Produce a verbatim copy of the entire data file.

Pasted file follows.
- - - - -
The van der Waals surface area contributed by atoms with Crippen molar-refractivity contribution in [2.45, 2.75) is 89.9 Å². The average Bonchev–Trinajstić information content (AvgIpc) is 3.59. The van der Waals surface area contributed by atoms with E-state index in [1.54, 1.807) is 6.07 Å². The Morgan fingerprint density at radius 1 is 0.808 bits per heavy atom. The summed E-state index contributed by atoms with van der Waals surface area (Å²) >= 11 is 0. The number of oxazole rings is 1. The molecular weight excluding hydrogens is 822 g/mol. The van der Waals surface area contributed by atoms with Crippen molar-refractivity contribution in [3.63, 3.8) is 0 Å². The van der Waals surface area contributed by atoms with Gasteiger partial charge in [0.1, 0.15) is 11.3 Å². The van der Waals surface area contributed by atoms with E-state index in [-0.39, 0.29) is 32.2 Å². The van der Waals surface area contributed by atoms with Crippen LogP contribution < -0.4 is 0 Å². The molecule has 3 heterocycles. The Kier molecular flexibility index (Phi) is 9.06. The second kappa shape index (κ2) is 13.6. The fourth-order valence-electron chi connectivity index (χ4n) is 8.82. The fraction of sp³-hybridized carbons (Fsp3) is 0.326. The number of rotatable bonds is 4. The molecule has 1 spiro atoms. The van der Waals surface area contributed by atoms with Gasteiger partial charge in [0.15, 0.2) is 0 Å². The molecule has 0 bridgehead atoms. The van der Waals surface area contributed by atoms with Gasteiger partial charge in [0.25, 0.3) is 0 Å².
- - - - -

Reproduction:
The van der Waals surface area contributed by atoms with Crippen molar-refractivity contribution in [2.45, 2.75) is 89.9 Å². The average Bonchev–Trinajstić information content (AvgIpc) is 3.59. The van der Waals surface area contributed by atoms with E-state index in [1.54, 1.807) is 6.07 Å². The Morgan fingerprint density at radius 1 is 0.808 bits per heavy atom. The summed E-state index contributed by atoms with van der Waals surface area (Å²) >= 11 is 0. The number of oxazole rings is 1. The molecular weight excluding hydrogens is 822 g/mol. The van der Waals surface area contributed by atoms with Crippen molar-refractivity contribution in [3.63, 3.8) is 0 Å². The van der Waals surface area contributed by atoms with Gasteiger partial charge in [0.1, 0.15) is 11.3 Å². The van der Waals surface area contributed by atoms with E-state index in [-0.39, 0.29) is 32.2 Å². The van der Waals surface area contributed by atoms with Crippen LogP contribution < -0.4 is 0 Å². The molecule has 3 heterocycles. The Kier molecular flexibility index (Phi) is 9.06. The second kappa shape index (κ2) is 13.6. The fourth-order valence-electron chi connectivity index (χ4n) is 8.82. The fraction of sp³-hybridized carbons (Fsp3) is 0.326. The number of rotatable bonds is 4. The molecule has 1 spiro atoms. The van der Waals surface area contributed by atoms with Gasteiger partial charge in [0.15, 0.2) is 0 Å². The molecule has 0 bridgehead atoms. The van der Waals surface area contributed by atoms with Gasteiger partial charge in [0.25, 0.3) is 0 Å².